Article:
Prisoners often work 24-hour shifts battling raging wildfires. For each day they engage in this dangerous work, they receive two days off their sentences.
By Kit O’Connell @KitOConnell | August 18, 2015
Inmate firefighters from the Fenner Canyon Conservation Camp
Inmate firefighters from the Fenner Canyon Conservation Camp await orders to move out, as the Sawtooth Complex fire moves through Morongo Valley, California, July 13, 2006.
SACRAMENTO, California — With wildfires blazing throughout the parched Western United States, the state of California has found a novel, though ethically questionable, way to save money on the state’s safety budget: Send state prisoners to work on the frontlines fighting forest fires for $2 per day.
“More than 100 wildfires are burning across the West — destroying dozens of homes, forcing hundreds of people to flee and stretching firefighting budgets to the breaking point,” wrote Tim Stelloh for NBC News on Monday. For California, he reported, that means some 14,000 firefighters combating 19 forest fires, including the “Jerusalem fire,” which covered over 25,000 acres before being mostly contained as of Saturday. “[T]he blaze — along with six others — was still sending smoke south across the San Francisco Bay Area,” Stelloh wrote.
About 4,000 low-level felons from California’s state prisons are fighting the fires, operating out of so-called “conservation camps,” according to Julia Lurie, writing on Friday for Mother Jones. “Between 30 and 40 percent of California’s forest firefighters are state prison inmates,” she reported. Inmates who committed certain offenses, like sex crimes or arson, are blocked from entering the firefighting program. Prisoners work in 24-hour shifts during forest fire season, followed by 24 hours off. Prisoners earn $2 a day just by being in the program, plus an additional $2 an hour when they are actively fighting fires.
Additionally, Lurie wrote, “[F]or each day they work in the program, the inmates receive a two-day reduction from their sentences.”
The above-average wages and sentence reductions, however, are hard-won, as the work is hazardous. According to the government fire tracking Incident Information System, ten firefighters were evacuated with minor injuries from the wildfire called the “Cabin Fire.” One firefighter, David Ruhl, died late last month fighting Northern California’s “Frog Fire,” CNN reported on Aug. 1. A spokesman for the state’s Department of Corrections and Rehabilitation told Lurie that there have been “only ‘two or three’ serious injuries and no deaths among inmate firefighters over the past two years.”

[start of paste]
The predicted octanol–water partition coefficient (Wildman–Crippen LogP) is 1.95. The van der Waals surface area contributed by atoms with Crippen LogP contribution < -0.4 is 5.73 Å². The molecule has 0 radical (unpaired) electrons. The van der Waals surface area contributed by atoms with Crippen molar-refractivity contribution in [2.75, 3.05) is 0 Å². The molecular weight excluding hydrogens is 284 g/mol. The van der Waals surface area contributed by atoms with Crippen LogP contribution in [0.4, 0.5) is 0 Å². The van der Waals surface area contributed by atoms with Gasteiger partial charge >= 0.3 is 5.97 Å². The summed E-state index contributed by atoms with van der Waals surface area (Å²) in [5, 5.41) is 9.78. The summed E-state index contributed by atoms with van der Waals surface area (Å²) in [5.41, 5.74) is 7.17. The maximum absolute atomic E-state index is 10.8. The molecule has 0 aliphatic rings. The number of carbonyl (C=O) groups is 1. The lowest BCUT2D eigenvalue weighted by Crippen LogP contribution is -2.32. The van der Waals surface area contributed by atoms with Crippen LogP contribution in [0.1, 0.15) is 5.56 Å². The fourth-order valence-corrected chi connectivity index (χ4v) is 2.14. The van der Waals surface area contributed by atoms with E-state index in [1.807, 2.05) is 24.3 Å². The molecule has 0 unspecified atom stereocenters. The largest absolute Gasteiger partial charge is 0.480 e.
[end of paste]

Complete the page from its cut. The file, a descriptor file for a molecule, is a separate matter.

Some inmates find the experience a positive one — they eat better, are not racially segregated like in the jails, and live in cabins surrounding by chain-link fences rather than prison walls. Sarah Bufkin, writing for Bustle, quoted one inmate’s praise for the program:
“‘The lieutenant comes out and he goes, “Look, we’ll treat you like men first, firefighters second and prisoners if we have to,”’ [Cory] Sills said. ‘That right there, that stuck in my head for two years now because now I have a chance to be treated like a man.’”
However, the risk of injury or death is leading some to question the program, given the paltry options available to inmates:
“Most inmates, [Buzzfeed’s Amanda] Lewis notes, wouldn’t do this work unless they had to, preferring to stay well away from the raging fires. But they take both the training and the work in stride because the only other option is a return to prison.”
And, according to Julia Lurie, prison reform advocates are worried that the firefighting program is actually preventing more substantial improvements to prison conditions that might cut down on the availability of cheap prison labor:
“The concern was magnified last fall, when lawyers for state Attorney General Kamala Harris argued that extending an early prison-release program to ‘all minimum custody inmates at this time would severely impact fire camp participation—a dangerous outcome while California is in the middle of a difficult fire season and severe drought.’”